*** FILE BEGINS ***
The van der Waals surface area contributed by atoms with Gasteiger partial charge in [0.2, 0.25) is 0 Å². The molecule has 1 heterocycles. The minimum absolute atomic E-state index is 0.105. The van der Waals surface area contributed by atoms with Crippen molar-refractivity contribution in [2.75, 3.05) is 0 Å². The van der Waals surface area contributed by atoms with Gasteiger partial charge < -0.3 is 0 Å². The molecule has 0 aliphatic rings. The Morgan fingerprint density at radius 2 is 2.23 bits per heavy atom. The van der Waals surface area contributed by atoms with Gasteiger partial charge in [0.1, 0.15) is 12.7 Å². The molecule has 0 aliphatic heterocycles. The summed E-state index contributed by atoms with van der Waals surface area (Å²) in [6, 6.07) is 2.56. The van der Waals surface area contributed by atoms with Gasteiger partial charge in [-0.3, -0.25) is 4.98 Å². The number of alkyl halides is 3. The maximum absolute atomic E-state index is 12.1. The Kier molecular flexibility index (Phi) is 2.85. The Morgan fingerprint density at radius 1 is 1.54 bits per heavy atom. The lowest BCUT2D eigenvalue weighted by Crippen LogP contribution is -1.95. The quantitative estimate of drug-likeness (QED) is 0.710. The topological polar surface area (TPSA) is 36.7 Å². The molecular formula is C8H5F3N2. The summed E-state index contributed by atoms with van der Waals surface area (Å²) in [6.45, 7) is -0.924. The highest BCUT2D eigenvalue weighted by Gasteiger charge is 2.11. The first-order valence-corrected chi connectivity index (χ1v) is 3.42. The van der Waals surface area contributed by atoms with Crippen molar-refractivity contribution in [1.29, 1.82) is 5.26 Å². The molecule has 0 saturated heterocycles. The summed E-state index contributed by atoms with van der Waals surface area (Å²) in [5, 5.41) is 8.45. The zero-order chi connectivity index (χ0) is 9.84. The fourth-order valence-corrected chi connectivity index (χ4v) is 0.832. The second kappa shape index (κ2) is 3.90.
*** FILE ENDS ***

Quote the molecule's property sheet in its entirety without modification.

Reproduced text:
The van der Waals surface area contributed by atoms with Gasteiger partial charge in [0.2, 0.25) is 0 Å². The molecule has 1 heterocycles. The minimum absolute atomic E-state index is 0.105. The van der Waals surface area contributed by atoms with Crippen molar-refractivity contribution in [2.75, 3.05) is 0 Å². The van der Waals surface area contributed by atoms with Gasteiger partial charge < -0.3 is 0 Å². The molecule has 0 aliphatic rings. The Morgan fingerprint density at radius 2 is 2.23 bits per heavy atom. The van der Waals surface area contributed by atoms with Gasteiger partial charge in [0.1, 0.15) is 12.7 Å². The molecule has 0 aliphatic heterocycles. The summed E-state index contributed by atoms with van der Waals surface area (Å²) in [6, 6.07) is 2.56. The van der Waals surface area contributed by atoms with Gasteiger partial charge in [-0.3, -0.25) is 4.98 Å². The number of alkyl halides is 3. The maximum absolute atomic E-state index is 12.1. The Kier molecular flexibility index (Phi) is 2.85. The Morgan fingerprint density at radius 1 is 1.54 bits per heavy atom. The lowest BCUT2D eigenvalue weighted by Crippen LogP contribution is -1.95. The quantitative estimate of drug-likeness (QED) is 0.710. The topological polar surface area (TPSA) is 36.7 Å². The molecular formula is C8H5F3N2. The summed E-state index contributed by atoms with van der Waals surface area (Å²) in [6.45, 7) is -0.924. The highest BCUT2D eigenvalue weighted by Gasteiger charge is 2.11. The first-order valence-corrected chi connectivity index (χ1v) is 3.42. The van der Waals surface area contributed by atoms with Crippen molar-refractivity contribution in [1.29, 1.82) is 5.26 Å². The molecule has 0 saturated heterocycles. The summed E-state index contributed by atoms with van der Waals surface area (Å²) in [5, 5.41) is 8.45. The zero-order chi connectivity index (χ0) is 9.84. The fourth-order valence-corrected chi connectivity index (χ4v) is 0.832. The second kappa shape index (κ2) is 3.90.